In her memoir, the American journalist and Pulitzer Prize winner contemplates her life through a variety of lenses including motherhood, marriage and friendship. But the book is in no way a lament for days gone by. Rather, Quindlen crafts a witty and poignant homage to lessons learned and experiences gained—and even better, she offers a toast to the future.
Quindlen, who for years wrote a popular New York Times column about being a working mom, is a master of clever word twists that contain the wisdom that comes only with age. Petty marital disagreements, she says, are like hothouse tomatoes: “They get way bigger than they ought to, and they bear little resemblance to the real thing.” Of the pressure to maintain a youthful appearance, Quindlen writes that “women were once permitted a mourning period for their faces; it was called middle-age. Now . . . we have the science of embalming disguised as grooming.”
These notes are as much personal truisms as they are social commentaries. Quindlen takes on a number of loaded topics. The secret to an enduring marriage, for example, lies in realizing that it is bigger than both spouses. “It’s also families, friends, traditions, landmarks, knowledge, history. It’s children.” For all the merits of the feminist revolution, she admits that many women got more than they bargained for—80-hour work weeks, plus time spent in the kitchen, the car, at the athletic field and overseeing homework or housework. Young women today who want a different life aren’t ungrateful; they’re sane.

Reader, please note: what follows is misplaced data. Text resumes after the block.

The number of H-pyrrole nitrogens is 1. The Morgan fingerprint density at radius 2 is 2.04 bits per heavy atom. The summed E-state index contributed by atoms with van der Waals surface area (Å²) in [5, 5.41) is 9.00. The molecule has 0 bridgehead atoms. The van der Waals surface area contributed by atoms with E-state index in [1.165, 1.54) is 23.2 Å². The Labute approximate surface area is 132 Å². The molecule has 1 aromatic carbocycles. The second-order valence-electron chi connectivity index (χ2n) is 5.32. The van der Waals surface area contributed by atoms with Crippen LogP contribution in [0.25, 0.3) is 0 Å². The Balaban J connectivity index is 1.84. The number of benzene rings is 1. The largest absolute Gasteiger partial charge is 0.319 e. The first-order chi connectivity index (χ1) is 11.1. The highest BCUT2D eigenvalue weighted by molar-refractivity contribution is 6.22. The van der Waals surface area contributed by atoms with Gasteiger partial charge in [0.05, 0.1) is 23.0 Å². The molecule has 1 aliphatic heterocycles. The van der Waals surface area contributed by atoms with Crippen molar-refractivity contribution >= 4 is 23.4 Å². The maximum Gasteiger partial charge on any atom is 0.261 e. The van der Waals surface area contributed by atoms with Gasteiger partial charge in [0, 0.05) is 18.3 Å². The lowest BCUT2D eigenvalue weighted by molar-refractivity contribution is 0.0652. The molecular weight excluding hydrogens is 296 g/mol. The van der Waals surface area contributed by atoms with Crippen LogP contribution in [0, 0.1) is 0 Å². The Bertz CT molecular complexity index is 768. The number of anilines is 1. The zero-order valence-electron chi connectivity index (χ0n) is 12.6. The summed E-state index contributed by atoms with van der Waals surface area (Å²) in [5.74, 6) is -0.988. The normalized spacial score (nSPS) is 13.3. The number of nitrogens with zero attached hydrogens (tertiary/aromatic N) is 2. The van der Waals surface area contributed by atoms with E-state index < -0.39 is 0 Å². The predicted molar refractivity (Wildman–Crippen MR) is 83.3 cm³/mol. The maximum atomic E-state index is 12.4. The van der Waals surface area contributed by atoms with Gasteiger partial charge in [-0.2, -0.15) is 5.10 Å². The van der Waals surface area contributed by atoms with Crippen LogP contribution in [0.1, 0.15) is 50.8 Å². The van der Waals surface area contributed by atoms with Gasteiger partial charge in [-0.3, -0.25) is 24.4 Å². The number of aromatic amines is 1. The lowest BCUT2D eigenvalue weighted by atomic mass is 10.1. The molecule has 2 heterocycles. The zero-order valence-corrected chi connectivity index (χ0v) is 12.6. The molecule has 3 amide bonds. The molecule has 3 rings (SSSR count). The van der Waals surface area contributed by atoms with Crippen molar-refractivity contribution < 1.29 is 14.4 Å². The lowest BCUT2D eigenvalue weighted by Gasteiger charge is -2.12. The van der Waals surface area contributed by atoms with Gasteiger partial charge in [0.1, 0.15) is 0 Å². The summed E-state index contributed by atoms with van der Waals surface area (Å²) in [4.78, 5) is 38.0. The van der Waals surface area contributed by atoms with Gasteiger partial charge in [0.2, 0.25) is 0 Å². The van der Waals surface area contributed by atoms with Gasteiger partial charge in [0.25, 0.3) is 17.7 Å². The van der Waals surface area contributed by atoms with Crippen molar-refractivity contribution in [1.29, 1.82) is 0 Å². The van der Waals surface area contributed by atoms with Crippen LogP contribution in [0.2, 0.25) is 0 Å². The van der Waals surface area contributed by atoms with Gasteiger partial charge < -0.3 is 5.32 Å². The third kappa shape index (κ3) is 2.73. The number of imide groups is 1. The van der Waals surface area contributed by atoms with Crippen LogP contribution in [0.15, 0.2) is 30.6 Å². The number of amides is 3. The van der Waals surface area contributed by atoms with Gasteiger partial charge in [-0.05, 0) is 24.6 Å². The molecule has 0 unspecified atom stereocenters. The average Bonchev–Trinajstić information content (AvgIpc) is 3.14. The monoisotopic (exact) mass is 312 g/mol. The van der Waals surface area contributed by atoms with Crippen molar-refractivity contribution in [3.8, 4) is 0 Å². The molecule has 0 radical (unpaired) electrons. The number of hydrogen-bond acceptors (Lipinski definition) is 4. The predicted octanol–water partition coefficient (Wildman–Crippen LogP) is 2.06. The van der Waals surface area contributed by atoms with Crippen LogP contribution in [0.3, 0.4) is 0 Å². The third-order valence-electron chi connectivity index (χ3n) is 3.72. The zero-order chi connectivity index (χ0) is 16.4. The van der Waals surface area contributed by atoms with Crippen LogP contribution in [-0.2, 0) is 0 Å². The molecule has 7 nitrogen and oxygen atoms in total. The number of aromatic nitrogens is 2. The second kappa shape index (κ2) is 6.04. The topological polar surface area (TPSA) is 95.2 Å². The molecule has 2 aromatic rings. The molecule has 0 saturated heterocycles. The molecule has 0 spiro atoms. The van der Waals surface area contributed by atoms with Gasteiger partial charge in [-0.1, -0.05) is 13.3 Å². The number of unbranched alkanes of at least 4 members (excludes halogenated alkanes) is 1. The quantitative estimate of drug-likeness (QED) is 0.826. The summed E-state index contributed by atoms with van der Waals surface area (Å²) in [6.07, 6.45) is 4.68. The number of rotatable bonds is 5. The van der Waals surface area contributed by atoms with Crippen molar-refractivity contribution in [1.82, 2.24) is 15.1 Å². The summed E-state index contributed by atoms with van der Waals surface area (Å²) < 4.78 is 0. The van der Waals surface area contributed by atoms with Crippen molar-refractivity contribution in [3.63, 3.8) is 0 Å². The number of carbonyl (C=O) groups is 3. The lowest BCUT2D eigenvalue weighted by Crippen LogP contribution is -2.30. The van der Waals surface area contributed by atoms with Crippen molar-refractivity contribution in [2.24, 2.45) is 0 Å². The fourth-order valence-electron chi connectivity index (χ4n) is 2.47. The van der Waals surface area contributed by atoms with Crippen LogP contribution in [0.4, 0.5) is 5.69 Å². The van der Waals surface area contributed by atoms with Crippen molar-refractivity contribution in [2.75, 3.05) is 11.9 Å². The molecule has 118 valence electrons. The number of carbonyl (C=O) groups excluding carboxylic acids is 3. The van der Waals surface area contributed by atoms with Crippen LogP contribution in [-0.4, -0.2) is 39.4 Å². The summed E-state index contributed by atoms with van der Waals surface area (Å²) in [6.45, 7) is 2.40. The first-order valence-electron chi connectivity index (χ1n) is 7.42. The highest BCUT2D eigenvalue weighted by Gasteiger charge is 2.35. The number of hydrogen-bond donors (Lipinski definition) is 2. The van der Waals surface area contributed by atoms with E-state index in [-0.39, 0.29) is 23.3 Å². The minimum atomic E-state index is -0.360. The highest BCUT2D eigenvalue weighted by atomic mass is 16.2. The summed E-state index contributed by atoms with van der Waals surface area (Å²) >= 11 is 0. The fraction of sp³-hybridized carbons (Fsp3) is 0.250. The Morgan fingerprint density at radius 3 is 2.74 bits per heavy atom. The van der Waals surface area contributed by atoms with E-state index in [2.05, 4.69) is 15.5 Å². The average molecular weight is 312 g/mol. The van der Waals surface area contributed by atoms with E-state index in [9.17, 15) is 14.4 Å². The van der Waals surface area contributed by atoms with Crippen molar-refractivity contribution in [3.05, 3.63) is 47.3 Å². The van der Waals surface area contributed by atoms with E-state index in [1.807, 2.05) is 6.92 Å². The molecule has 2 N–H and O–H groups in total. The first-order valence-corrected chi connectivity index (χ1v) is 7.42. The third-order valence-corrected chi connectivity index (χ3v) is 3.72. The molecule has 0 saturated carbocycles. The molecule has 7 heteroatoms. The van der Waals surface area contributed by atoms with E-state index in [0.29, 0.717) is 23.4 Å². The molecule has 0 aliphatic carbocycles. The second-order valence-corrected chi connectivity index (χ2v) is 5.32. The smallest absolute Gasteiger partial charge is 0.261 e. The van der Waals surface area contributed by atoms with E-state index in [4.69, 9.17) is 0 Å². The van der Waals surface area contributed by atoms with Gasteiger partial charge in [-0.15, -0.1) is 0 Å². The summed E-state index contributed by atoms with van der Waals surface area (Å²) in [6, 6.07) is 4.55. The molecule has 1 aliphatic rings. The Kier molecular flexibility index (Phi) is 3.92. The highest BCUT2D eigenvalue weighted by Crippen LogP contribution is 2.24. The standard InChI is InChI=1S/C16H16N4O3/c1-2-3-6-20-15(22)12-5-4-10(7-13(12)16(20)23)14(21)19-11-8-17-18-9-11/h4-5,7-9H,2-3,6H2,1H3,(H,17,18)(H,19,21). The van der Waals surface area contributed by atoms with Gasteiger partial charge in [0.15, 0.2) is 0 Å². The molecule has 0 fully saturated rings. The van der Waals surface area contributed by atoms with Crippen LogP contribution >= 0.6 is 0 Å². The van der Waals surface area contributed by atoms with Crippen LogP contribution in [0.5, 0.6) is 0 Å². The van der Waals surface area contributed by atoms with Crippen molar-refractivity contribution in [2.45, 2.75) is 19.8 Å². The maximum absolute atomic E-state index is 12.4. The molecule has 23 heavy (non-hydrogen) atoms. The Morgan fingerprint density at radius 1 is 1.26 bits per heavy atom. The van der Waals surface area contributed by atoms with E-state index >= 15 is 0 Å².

Quindlen is a devoted learner. For years, she could not do a headstand, was petrified, in fact, to attempt it the way her yoga instructor insisted. One day, she figured out her own method. Upside-down in her bedroom and more than 50 years into her life, Quindlen realized that she had literally learned a new trick. She was, in other words, still alive.
At its best, Lots of Candles offers an invigorating and optimistic view on aging, so contrary to the cultural construct that says getting old is nothing but doom and dread. “We are supposed to think younger is better,” writes Quindlen. “But we know deep inside, in the ways that count, that better is now.”